nice for you. But this is a Canon camera review. Both Nikon and Canon have larger range of cameras and going more to the high end than pentax does with their K-mount.
RickC452: The only thing the Pentax doesn't have is an external mic port. But no body in their right mind does pro video work with a DSLR anyway. And you can get it a wild assortment of colors. Check it out, use one and you will also dump canon and Nikon like I did.
many pros are actually making film with dslr.
RickC452: One more thing. The pentax has in camera stableization not in the lens like canon and Nikon. That's what makes it work so well with older lenses. Canon and Nikon don't want you using older lenses. They want you money.
non stabilized lenses can work nicely on Canon. A lens without IS is not useless. A non IS lens does not become invalid when a new IS lens in same range shows up.In some applications IS actually have no use.
hotdog321: Some have wondered why the new 16-35 is f/4 instead of f/2.8, even if they did include IS. I think that losing that extra stop may have been the tradeoff to create a truly sharp wide angle zoom in this range. I am eagerly waiting to compare this new version with version 1 and version 2 on DxO Mark.
Also, I wonder if putting IS on the 16-35 might point to putting IS on that marvelous 24-70 f/2.8L II in the near future?
rememer that canon also have a 24-70 F4 IS lens already.
Miguel Rodríguez: When is canon going back to the game? Gents I am a frustrated canon user... What happen with this guys just announcing boring orControversial or overlapping products? Many of my colleagues a switching to Nikon and I think I will eventually do it as well.
What part of the game is Canon missing? If you think about the lack of 30+ mega pixel cameras then you are right. They still does not have that, but they have very good camera lineup. And they also have a very good range of lenses.
MarshallG: I would love to see Canon do this with their 200mm f/2.8 L lens -- a compact, sharp lens that 200mm f/2.8 or 400mm f/5.6. That would be fantastic.
there is a 100-400 4.5-5.6 for the masses already. That would suit most people on a budget. and you have the 70-200 2.8 which you can turn into a 140-400 5.6 with a 2x teleconverter.
Dr Bhaskar Maitra: Very expensive. Out of bounds for 99% of photographers. Canon should reduce its price to realistic levels for increased sales. Only then, it can make a good profit margin. Very poor value for money.Waiting for a head-on comparison with others....
Reduce price? It is a very specialized and costly to develop lens. For the right people this lens is much value for the money. But you have to earn money from your shooting or have loads of money to buy this one.
focuscz: What basic problem with noise at EOS 70D is, that high ISOs changed white ballance strongly and every picture differently... http://www.canonklub.cz/clanky/canon-eos-70d-kompletni-test-sumu-180-fotografii?page=0,1
What WB mode did you use?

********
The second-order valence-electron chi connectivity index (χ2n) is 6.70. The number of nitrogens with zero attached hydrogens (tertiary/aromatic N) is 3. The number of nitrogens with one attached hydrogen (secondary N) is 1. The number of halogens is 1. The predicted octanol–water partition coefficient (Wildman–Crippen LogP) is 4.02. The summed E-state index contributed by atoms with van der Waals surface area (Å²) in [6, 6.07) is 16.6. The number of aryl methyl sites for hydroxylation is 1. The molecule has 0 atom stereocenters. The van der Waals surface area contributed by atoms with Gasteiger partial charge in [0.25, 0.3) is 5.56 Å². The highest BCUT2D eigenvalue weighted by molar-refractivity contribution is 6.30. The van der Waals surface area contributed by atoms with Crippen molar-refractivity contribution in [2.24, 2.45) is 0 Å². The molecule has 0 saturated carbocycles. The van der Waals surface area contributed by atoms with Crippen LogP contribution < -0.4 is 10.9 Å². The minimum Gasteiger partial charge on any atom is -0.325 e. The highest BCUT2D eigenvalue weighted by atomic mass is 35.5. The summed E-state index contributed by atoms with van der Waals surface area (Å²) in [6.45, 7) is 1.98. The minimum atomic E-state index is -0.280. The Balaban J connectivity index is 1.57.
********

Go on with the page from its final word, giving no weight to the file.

J Kerppi: This is what the majority of camera users always wanted. We did not buy the DSLRs on voluntary basis. We were forced to do so as compact cameras offered no high pic quality. Things are moving to the right direction. Cameras with very high pic quality and reasonable zoom can soon be carried in jacket or even shirt pocket. You don't anymore need a mule to carry your equipment when travelling.
Actually the pocket size APS cameras can cost even more than basic DSLRs. Price is not important when you get what you always wanted and get rid of something you never wanted. I will give my 3000USD Canon to my dog once a small quality device is available. My dog knows better how to carry useless obstacles around the yard. It may even enjoy this. I never did.
Many buys DSLRs and use only the kit-lens and for those kind of people the DSLR is a point and shoot camera. If you like to travel light, then these one in all cameras are the way to go. But you loose the ability to put on a macro lens, or a long tele lens, or a large aperture fixed lens. For those people , travelling with the kit-lens when you don't want the extra weight. And having the ability to take more advanced lenses on when that is wanted is a really large plus for the DSLR.
hdkhang: Regardless of the technicalities behind achieving the score, or the validity of such a score, or the relevance of the score to the general photography centric market that dpreview serves... the important thing to take away from this is that advances from video technology has the potential to improve still imagery. So all of those people who whine about camera companies using up their precious budget to add video capability should really think twice before adopting such a stubborn egocentric viewpoint. Much the same as how smartphone photography and all that onboard processing power has the potential to shape future standalone camera features. The improvements in video/processing etc. spill over into other areas and so far have yet to negatively impact still photography capability.
It might be able to help the long exposure scenarious. But not the action shot. Because video usually have quite long exposure of each frame.
But still, the DxO mark is not very consistent in the way it calculates the score since it compares a multi-exposure with a single exposure. I thought DxO mark was to compare sensors. Not software.